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by:Mark Wills
Mark Wills earned 200 total points
ID: 38794508
OK, let's consider the following query...

SELECT col1,col2,col3,categoryID
FROM tbl_datasource D
INNER JOIN tbl_categories C on D.categoryID = C.ID

If that is the type of query, then it is going to be difficult to stray away from a single table. The datasource has only one column for categoryID

If those categories are somehow reflective of a period where by the following query would implicitly limit the selection, then you might consider a different approach with dates

SELECT col1,col2,col3,categoryID
FROM tbl_datasource D
INNER JOIN tbl_categories C on D.categoryID = C.ID
WHERE D.somedate > '2013-01-01'

If however you can somehow group the categories based on "type" somehow (you mention making it about 5 tables) as in :

SELECT col1,col2,col3,categoryID
FROM tbl_datasource D
LEFT JOIN tbl_categories C1 on D.categoryID = C1.ID and C1.TYPE = D.COL3
LEFT JOIN tbl_categories C2 on D.categoryID = C2.ID and C1.TYPE = D.COL3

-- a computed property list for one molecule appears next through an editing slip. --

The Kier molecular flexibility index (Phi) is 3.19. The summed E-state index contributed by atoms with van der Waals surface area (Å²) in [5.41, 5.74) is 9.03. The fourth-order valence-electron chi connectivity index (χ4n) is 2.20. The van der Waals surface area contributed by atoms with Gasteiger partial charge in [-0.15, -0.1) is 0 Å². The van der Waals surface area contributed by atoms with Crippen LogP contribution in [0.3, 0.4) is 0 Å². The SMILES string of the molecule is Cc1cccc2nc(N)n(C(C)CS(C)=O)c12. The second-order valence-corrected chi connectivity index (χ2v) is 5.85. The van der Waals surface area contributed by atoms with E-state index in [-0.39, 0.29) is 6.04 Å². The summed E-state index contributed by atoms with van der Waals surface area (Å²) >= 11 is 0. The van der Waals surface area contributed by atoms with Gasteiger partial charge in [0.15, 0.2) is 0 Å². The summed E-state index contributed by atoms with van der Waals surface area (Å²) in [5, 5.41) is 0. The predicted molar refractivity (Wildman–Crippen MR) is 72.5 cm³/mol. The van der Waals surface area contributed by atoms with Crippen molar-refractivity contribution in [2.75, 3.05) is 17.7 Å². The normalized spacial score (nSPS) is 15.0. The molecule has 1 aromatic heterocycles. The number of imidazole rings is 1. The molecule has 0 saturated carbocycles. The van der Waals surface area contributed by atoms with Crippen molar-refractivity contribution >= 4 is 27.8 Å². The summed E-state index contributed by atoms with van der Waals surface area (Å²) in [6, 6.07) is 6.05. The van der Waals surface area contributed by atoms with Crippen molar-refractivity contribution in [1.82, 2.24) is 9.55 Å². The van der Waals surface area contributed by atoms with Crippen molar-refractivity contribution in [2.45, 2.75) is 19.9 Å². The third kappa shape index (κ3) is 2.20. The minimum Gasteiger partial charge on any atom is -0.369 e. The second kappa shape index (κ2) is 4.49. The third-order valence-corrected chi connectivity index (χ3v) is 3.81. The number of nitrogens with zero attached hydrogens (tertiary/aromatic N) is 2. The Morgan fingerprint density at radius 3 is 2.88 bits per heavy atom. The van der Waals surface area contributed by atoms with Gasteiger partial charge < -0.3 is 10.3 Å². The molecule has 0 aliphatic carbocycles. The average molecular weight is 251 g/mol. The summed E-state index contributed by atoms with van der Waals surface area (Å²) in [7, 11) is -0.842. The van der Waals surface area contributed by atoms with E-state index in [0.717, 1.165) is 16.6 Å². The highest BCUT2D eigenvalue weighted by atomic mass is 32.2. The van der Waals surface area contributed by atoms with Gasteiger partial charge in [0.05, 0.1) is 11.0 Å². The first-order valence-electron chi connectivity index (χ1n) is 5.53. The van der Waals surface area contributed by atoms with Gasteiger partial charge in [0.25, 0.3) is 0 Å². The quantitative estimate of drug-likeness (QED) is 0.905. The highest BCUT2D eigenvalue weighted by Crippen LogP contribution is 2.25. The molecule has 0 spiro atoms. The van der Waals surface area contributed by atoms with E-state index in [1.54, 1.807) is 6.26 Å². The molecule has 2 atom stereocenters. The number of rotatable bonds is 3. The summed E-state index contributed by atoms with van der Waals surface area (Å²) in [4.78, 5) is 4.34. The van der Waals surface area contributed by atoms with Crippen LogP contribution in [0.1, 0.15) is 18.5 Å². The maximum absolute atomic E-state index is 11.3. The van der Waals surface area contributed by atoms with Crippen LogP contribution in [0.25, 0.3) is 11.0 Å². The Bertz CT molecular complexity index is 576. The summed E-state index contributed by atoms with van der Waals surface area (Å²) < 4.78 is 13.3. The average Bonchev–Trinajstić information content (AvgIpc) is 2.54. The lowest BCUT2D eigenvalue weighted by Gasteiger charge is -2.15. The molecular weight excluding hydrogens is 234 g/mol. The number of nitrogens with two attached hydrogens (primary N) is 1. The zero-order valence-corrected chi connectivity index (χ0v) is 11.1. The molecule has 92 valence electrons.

LEFT JOIN tbl_categories C3 on D.categoryID = C3.ID and C1.TYPE = D.COL3
WHERE D.somedate > '2013-01-01'

Then you might consider breaking up categories into as many different "types"

If you had your queries broken up something more like :

SELECT col1,col2,col3,categoryID
FROM tbl_datasource D
INNER JOIN tbl_categories C1 on D.categoryID = C1.ID and C1.TYPE = D.COL3
WHERE D.somedate > '2013-01-01'
AND D.COL3 = 'Cars'

Then you might consider either partitioning, or, breaking up into seperate tables so the above would become something more like :

SELECT col1,col2,col3,categoryID
FROM tbl_datasource D
INNER JOIN tbl_car_categories CARS on D.categoryID = CARS.ID